Was Jean Meslier a communist? George H. Smith explores this tricky issue.
George H. Smith
George H. Smith was formerly Senior Research Fellow for the Institute for Humane Studies, a lecturer on American History for Cato Summer Seminars, and Executive Editor of Knowledge Products. Smith's fourth and most recent book, The System of Liberty, was published by Cambridge University Press in 2013.
George H. Smith explores Shaftesbury’s defense of ridicule and satire in matters of religion.
George H. Smith explores Rand’s contention that America was sliding down a slippery slope to fascism.
George H. Smith begins his series on the historical relationship between religious skepticism and libertarianism.
George H. Smith discusses Bernard Mandeville’s defense of legal prostitution and other vices.
George H. Smith explains why Mandeville’s ideas about vice made him one of the most notorious writers of his time.
Does the modern libertarian movement have any significant similarities to the early Christian movement? Smith explores this intriguing possibility.
George H. Smith discusses the traditional Christian theory of private property and how it was viewed as the result of original sin.
George H. Smith explains some tactics that early freethinkers used in the attempt to avoid punishment for blasphemy and other religious crimes.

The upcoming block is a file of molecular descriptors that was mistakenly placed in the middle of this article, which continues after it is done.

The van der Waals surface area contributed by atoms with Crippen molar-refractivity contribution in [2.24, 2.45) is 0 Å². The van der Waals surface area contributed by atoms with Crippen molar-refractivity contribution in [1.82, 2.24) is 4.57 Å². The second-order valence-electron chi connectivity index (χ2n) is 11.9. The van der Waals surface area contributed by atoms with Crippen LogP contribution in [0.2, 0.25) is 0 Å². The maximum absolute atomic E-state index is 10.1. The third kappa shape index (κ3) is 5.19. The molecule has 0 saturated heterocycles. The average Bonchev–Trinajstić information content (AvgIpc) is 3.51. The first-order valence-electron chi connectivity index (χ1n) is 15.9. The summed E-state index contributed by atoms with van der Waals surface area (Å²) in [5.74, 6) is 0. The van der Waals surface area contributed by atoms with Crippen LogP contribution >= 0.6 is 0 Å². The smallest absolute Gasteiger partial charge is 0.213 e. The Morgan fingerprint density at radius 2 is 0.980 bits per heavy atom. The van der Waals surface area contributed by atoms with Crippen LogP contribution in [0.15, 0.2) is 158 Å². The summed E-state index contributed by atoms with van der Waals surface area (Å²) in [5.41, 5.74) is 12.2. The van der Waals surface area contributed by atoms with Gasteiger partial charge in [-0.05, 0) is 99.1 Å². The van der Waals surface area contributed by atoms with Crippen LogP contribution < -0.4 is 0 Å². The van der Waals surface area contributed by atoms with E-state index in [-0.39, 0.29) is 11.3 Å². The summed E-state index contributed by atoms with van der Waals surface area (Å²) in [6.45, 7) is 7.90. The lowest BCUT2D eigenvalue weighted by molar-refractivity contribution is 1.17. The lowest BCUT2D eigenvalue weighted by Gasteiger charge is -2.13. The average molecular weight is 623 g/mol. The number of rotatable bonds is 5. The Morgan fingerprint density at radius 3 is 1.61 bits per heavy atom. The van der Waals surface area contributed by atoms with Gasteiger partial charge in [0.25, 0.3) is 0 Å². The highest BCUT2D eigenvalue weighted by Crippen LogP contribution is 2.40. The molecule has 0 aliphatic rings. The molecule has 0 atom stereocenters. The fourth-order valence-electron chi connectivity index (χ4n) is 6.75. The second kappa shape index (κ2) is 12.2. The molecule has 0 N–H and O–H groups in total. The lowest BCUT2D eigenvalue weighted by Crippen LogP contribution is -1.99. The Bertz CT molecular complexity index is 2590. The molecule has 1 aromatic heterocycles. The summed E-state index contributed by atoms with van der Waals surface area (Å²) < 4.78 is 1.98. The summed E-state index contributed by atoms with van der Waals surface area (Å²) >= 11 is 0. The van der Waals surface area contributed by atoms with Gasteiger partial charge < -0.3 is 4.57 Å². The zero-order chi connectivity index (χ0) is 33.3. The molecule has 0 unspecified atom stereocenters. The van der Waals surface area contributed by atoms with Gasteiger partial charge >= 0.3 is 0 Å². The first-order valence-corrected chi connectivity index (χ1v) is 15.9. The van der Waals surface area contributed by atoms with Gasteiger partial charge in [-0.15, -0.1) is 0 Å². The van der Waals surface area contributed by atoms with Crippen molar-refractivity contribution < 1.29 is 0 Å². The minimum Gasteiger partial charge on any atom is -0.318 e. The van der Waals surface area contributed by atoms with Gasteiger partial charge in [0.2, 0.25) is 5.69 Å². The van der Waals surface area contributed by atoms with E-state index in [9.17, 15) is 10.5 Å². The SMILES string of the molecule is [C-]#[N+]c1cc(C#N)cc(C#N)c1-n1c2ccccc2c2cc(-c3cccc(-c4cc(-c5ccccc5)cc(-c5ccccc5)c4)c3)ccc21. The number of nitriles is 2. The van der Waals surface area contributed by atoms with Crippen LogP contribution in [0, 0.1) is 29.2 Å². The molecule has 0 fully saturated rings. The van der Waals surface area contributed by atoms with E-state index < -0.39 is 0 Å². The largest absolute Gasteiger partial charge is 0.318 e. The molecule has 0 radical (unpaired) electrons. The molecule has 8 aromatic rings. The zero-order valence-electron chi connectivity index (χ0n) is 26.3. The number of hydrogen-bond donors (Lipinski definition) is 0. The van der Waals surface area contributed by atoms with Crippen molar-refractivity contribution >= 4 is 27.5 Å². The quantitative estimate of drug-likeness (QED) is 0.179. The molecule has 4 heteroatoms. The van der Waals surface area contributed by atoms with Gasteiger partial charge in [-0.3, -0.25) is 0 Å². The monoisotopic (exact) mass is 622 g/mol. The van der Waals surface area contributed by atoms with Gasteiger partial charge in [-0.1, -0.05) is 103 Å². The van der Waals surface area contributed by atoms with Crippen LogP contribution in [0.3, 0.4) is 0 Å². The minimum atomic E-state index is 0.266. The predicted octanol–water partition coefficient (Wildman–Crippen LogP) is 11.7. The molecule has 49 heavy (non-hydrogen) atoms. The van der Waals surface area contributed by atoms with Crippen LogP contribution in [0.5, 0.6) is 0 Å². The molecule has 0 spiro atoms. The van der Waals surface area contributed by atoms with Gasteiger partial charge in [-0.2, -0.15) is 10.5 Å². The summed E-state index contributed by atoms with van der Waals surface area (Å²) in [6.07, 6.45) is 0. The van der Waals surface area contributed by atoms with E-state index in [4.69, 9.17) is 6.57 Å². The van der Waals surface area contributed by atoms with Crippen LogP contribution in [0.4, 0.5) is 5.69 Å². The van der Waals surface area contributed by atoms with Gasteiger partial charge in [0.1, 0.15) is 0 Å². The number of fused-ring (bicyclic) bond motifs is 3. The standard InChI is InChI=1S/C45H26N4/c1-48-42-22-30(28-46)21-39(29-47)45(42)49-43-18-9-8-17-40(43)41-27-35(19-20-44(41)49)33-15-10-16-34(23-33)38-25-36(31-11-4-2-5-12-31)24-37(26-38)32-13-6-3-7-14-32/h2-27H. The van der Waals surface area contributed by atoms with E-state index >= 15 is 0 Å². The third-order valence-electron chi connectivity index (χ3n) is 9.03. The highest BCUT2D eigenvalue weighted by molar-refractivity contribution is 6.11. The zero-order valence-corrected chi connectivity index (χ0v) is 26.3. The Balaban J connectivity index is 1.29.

George H. Smith explains Locke’s ideas on how we should interpret a philosophic text, and the relationship between labor and private property.
George H. Smith discusses the mythological thinking that dominated Nazi ideology, as explained in Cassirer’s book The Myth of the State.
George H. Smith explains how Locke dealt with some problems in the traditional Christian theory of private property.
George H. Smith explains the role of the Catholic Church in the French government, and how Jean Meslier reconciled his atheism with his role as a priest.
George H. Smith explains an important controversy about when the Two Treatises was written and the influence of the Levellers on Locke.
George H. Smith explains the significance, for Locke, of the increased productivity caused by labor, and the relationship between money and property.
George H. Smith discusses Robert Nozick’s criticisms of Locke’s property theory.
George H. Smith discusses what Bernard Mandeville meant in saying that private vices produce public benefits, and how Francis Hutcheson criticized that theory.
George H. Smith distinguishes “tolerating” religious difference from recognizing a genuine right to religious freedom.